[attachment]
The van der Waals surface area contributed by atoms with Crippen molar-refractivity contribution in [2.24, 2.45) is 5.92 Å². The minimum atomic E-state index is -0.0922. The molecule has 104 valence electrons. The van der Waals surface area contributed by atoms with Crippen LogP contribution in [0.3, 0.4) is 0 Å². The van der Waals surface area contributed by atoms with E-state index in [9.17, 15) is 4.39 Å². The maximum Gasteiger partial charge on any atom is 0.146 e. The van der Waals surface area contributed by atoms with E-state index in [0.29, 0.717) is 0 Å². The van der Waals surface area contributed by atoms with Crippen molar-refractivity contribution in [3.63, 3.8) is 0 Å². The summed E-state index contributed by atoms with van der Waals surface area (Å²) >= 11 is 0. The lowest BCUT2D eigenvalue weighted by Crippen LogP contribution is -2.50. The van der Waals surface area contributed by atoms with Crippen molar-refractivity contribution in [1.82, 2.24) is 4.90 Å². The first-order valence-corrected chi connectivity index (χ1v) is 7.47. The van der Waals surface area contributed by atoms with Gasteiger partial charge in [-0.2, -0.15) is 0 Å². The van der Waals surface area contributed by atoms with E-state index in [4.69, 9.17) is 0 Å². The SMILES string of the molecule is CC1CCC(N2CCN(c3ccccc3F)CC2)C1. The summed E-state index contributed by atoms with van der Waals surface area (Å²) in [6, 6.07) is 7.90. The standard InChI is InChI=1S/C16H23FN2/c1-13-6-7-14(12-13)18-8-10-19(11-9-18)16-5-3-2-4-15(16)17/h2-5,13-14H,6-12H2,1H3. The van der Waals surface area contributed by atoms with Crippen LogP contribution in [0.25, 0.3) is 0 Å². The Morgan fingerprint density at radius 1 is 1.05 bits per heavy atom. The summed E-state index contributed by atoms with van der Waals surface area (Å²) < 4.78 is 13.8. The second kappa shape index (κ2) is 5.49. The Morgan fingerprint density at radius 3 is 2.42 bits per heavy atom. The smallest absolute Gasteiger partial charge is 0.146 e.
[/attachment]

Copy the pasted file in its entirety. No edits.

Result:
The van der Waals surface area contributed by atoms with Crippen molar-refractivity contribution in [2.24, 2.45) is 5.92 Å². The minimum atomic E-state index is -0.0922. The molecule has 104 valence electrons. The van der Waals surface area contributed by atoms with Crippen LogP contribution in [0.3, 0.4) is 0 Å². The van der Waals surface area contributed by atoms with E-state index in [9.17, 15) is 4.39 Å². The maximum Gasteiger partial charge on any atom is 0.146 e. The van der Waals surface area contributed by atoms with E-state index in [0.29, 0.717) is 0 Å². The van der Waals surface area contributed by atoms with Crippen molar-refractivity contribution in [3.63, 3.8) is 0 Å². The summed E-state index contributed by atoms with van der Waals surface area (Å²) >= 11 is 0. The lowest BCUT2D eigenvalue weighted by Crippen LogP contribution is -2.50. The van der Waals surface area contributed by atoms with Crippen molar-refractivity contribution in [1.82, 2.24) is 4.90 Å². The first-order valence-corrected chi connectivity index (χ1v) is 7.47. The van der Waals surface area contributed by atoms with Gasteiger partial charge in [-0.2, -0.15) is 0 Å². The van der Waals surface area contributed by atoms with E-state index in [4.69, 9.17) is 0 Å². The SMILES string of the molecule is CC1CCC(N2CCN(c3ccccc3F)CC2)C1. The summed E-state index contributed by atoms with van der Waals surface area (Å²) in [6, 6.07) is 7.90. The standard InChI is InChI=1S/C16H23FN2/c1-13-6-7-14(12-13)18-8-10-19(11-9-18)16-5-3-2-4-15(16)17/h2-5,13-14H,6-12H2,1H3. The van der Waals surface area contributed by atoms with Crippen LogP contribution in [0.25, 0.3) is 0 Å². The Morgan fingerprint density at radius 1 is 1.05 bits per heavy atom. The summed E-state index contributed by atoms with van der Waals surface area (Å²) < 4.78 is 13.8. The second kappa shape index (κ2) is 5.49. The Morgan fingerprint density at radius 3 is 2.42 bits per heavy atom. The smallest absolute Gasteiger partial charge is 0.146 e.